You see the item at lower part with the heading “Private & Secure”
Well this is being affected by the same class as the DIV below it, that is class: item_dent
which is to give it a padding-left of 30px. But whereas the lower DIV is correctly indented, the heading of “Private & Secure” is indented with same padding-left and hence they are not left lined up on top of each other as we want to. What is going on? How to fix this mystifying result via CSS?
I’m not sure if I understand your issue entirely, but .item_dent class is used only on one div where header is Private & Secure. If you remove that class then text will be indented properly according to other divs. But if you want the same rules then you have to apply that class to all divs.
The heading text (which should be marked up as such), is being affected by the same style because it has the same class attached to it.
<span class="item_dent">Private & Secure</span>
Remove the class if you don’t want the style applied.
As I mentioned elsewhere, your code would benefit from the correct use of semantic tags, and you really shouldn’t be using HTML tables for layout in 2017.
I also suggest you run the page through the Validator, https://validator.w3.org, as you have a lot of obsolete attributes in there.
I think I may have misread your question. If you are asking why adding the same class with the same padding to both the bold text and the other text does not move both the same distance from the left-hand border, the answer is that there is a 24px wide image to the left of the bold text. padding-left is applied to the left of the item, not from the left of the containing div.
1st, HTML tables have a great place in 2017 as they will in 2077, if used at the right place.
As long as they are used within the envelop of CSS. But of course if you have the CSS designer experts in House that want to spend much time to do all in CSS, by all means go for it. SO Tables are good, really best, if you are presenting Tabular data. After all, there is a reason it is called Tabular, and not CSSular. So your repeated note about Tables is noted. Please leave that out from your further comments. Now about your answer to the actual part of this question, how would you fix this? Via placing the image there via position: absolute? Or what?
By “fix” you mean line up the bold text with the text beneath?
You have 30px padding on the lower text. You have an image 24px wide before the bold text, so you would only require another 6px padding to line it up. (I haven’t checked whether there is padding on the image, but I’m sure you can get the sums to add up.)
Agreed, but this is not tabular data. Tabular data is where you have a relationship between the data in rows and columns, such as sports results, weather forecast, etc. This is just information arranged in a grid.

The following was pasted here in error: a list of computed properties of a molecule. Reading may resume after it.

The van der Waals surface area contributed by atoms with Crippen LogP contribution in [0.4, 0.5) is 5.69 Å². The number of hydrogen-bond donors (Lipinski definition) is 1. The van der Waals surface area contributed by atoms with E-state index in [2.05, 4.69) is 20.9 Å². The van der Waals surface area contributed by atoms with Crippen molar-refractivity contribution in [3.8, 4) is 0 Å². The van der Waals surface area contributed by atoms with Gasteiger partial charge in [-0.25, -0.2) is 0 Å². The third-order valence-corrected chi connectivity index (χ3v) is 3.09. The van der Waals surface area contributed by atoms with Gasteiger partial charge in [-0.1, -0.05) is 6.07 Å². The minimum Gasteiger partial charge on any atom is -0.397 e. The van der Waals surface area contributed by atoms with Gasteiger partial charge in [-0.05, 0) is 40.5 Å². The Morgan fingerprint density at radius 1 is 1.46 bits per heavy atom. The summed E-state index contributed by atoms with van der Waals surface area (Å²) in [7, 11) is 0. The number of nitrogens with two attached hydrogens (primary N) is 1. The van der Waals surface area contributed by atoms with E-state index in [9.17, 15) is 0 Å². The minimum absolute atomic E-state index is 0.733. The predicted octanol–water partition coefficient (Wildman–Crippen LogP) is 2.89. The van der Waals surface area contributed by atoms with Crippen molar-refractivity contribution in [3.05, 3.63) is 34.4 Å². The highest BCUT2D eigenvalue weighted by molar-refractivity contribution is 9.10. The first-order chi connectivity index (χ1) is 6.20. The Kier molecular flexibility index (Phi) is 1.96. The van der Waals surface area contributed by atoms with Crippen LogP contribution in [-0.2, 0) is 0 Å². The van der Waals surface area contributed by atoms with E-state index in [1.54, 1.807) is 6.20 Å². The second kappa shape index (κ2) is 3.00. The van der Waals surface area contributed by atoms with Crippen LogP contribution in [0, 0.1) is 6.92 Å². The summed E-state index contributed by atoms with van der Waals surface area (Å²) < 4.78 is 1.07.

Yes, I did this.
That is created a new Class with padding-left: 6px;
to count for the image having width of 24px.
Bu the bold text on top line still not lining up exact with the text beneath it!
Darn CSS can be so frustrating time wasting
Boy I tell you, I really hate how mystifying this CSS is
I cannot wait until we raise $10-Mill so I can hire a team of crack pot CSS gurus so I never have to touch CSS again myself, since my expertise is in LAMP and real coding.
I’m glad you’ve found a solution you’re happy with. There is generally more than one way to achieve a given result in CSS; which is most appropriate usually depends on context and to some extent, personal choice. I will note, however, that as others have advised, using position:absolute can have unexpected consequences if you are not very familiar with CSS, and is best avoided in most circumstances.
I’m not sure where you get your idea about CSS being difficult. Yes, there are certainly now some complex methods and effects available for those who wish to use them, but a simple layout such as yours can be achieved with quite basic CSS, which you could learn in a weekend. When you have a better understanding of how it works, you’ll find it much quicker and easier to use.
@coothead’s CSS file was not zipped separately. Unpacking the “package”, unpacked both files.
Personally, I prefer to work on “working files” that show the competence with which the user writes the header. I also find it difficult to analyze how some code works when CDNs are involved and such. I generally request “working files” from posters for those reasons.
It is possible to extract individual files/folders from a zip, if you open the zip, then drag and drop any piece of content to some place. Any bits you don’t drag and drop don’t get extracted.
It certainly seems like the OP was not seeing the whole picture. A shame, as it is a good example of how a simple layout like this can be kept fluid quite easily, plus it used more semantic html mark up.